Flat Mercedes-Benz 2023 Financials See Sales Slow

Automaker reports premium luxury and LCVs hold up against "challenging" economic and logistics environment and that R&D into ICE technology will continue into 2030s as BEV sales stay weak.

Paul Myles, European Editor

February 22, 2024

2 Min Read
Mercedes-Benz G-Wagen
Premium products like the G-Class prop up slowing Mercedes-Benz sales.

Luxury and light commercial vehicle products are the stars of Mercedes-Benz 2023 financial results that overall remained lack-luster.

Ola Kaellenius, CEO of Mercedes-Benz, also indicated that the group would continue investing in research and development of its internal combustion engine offerings well into the next decade. The comments reflect a growing awareness among global automakers that the adoption of alternative powertrains, such as battery-electric vehicles, by consumers will probably be a lot slower than the industry had anticipated.

Presenting the results to investors today, the automaker says group earnings before interest and taxes (EBIT) fell to €19.7 billion ($21.16 billion) from €20.5 billion ($22.02 billion) for the previous year, while overall revenues rose by €3.2 billion ($3.43 billion) over the 2022 results at €153.2 billion ($164.62 billion).

Mercedes-Benz Cars sales volumes overall remain flat, reaching 2,044,100 units in 2023 almost exactly the same as the previous year. However, premium luxury products saw a healthy hike with Mercedes-Maybach up by 19%, the lifestyle G-Class up by 11% and the performance Mercedes-AMG sales rose by 4%. These top-end vehicles accounted for 328,300 sales last year.

The automaker’s flagship S-Class remains the leader in its segment, retaining its market share with around 50% in all key regions. Battery electric vehicles now account for 12% of overall Mercedes-Benz Cars sales with Mercedes-Benz reaching the highest share of EV’s among all traditional foreign manufacturers in the United States in 2023.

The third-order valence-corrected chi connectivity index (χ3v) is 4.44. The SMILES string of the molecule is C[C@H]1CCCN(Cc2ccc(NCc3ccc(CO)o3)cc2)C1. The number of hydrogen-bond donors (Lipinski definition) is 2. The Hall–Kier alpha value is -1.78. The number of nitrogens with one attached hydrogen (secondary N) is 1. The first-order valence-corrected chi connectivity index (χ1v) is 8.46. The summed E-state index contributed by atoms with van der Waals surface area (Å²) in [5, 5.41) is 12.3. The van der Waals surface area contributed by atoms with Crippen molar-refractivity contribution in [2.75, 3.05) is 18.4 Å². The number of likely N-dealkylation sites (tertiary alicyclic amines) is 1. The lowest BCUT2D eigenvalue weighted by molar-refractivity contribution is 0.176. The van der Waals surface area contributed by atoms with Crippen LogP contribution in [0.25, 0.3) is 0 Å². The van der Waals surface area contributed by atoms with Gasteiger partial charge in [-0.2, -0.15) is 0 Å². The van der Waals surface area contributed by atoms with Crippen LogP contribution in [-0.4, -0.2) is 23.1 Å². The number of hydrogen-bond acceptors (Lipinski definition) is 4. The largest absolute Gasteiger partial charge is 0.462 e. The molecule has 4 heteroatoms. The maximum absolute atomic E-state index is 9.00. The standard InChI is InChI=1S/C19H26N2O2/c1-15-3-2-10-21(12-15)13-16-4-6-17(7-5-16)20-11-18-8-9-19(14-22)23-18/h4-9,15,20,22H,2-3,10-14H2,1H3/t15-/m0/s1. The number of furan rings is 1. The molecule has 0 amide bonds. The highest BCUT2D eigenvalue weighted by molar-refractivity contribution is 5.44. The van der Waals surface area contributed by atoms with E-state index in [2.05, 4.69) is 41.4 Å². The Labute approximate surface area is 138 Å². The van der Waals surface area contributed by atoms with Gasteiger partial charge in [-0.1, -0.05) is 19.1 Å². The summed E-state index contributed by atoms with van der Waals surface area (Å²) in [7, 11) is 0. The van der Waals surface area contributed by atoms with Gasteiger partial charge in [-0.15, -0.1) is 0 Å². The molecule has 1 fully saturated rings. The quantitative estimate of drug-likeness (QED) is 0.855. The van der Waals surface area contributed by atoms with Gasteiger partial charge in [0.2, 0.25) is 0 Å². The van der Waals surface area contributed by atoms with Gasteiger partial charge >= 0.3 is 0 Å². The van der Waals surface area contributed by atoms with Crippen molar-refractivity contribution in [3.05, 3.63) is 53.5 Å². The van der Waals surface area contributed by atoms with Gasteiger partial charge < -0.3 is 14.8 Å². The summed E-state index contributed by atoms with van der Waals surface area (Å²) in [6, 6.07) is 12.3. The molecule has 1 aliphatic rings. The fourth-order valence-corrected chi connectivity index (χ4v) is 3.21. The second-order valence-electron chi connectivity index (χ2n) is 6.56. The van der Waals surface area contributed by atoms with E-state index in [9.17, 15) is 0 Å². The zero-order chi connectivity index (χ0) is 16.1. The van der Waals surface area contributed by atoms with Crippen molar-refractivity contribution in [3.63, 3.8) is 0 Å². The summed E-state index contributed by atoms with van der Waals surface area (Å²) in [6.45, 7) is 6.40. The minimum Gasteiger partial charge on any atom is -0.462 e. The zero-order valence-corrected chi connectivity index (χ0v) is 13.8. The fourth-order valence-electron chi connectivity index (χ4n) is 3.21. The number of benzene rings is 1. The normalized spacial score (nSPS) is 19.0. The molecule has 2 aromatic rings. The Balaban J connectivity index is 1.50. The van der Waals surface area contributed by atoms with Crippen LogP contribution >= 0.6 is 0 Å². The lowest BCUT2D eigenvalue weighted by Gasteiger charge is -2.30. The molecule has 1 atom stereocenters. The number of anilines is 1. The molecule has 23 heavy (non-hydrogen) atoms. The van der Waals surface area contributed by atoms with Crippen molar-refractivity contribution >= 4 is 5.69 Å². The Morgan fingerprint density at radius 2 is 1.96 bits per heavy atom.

Mercedes-Benz says its results must be seen in the context of a challenging environment marked by supply-chain constraints as well as geopolitical and macroeconomic volatility. Tailwinds from net pricing, lower raw material prices and improved manufacturing costs were outweighed by higher inflation charges and supply-chain related costs. As a result the car division’s adjusted EBIT fell to €14.3 billion ($15.36 billion) down from €16.2 billion ($17.4 billion) in 2022.

Its LCV products benefitted from a healthy price premium and product mix, robust net pricing and lower raw material costs combined with efficiency measures, which helped to offset higher inflation-related and logistic costs.

Its large vans offering dominated sales, resulting in record sales in the U.S. where sales grew by 13% to an annual record of 75,100 units. With around 22,700 eVans, sales of electric vans increased by 51% in 2023, accounting for 5% of total sales. Last year also saw the premiere of the new eSprinter and the facelift of the mid-size van portfolio.

The Sprinter is also leading its segment in Europe and Mercedes-Benz Vans leading the market in Germany. Kaellenius, comments: “Mercedes-Benz continued its transformation in 2023, developing new cutting-edge electric and digital innovations, while scaling electric vehicles and delivering solid financial results. In other words, the team once again came through to execute our strategy in challenging times, delivering the eSprinter and the new E-Class.”



About the Author(s)

Paul Myles

European Editor, Informa Group

Paul Myles is an award-winning journalist based in Europe covering all aspects of the automotive industry. He has a wealth of experience in the field working at specialist, national and international levels.

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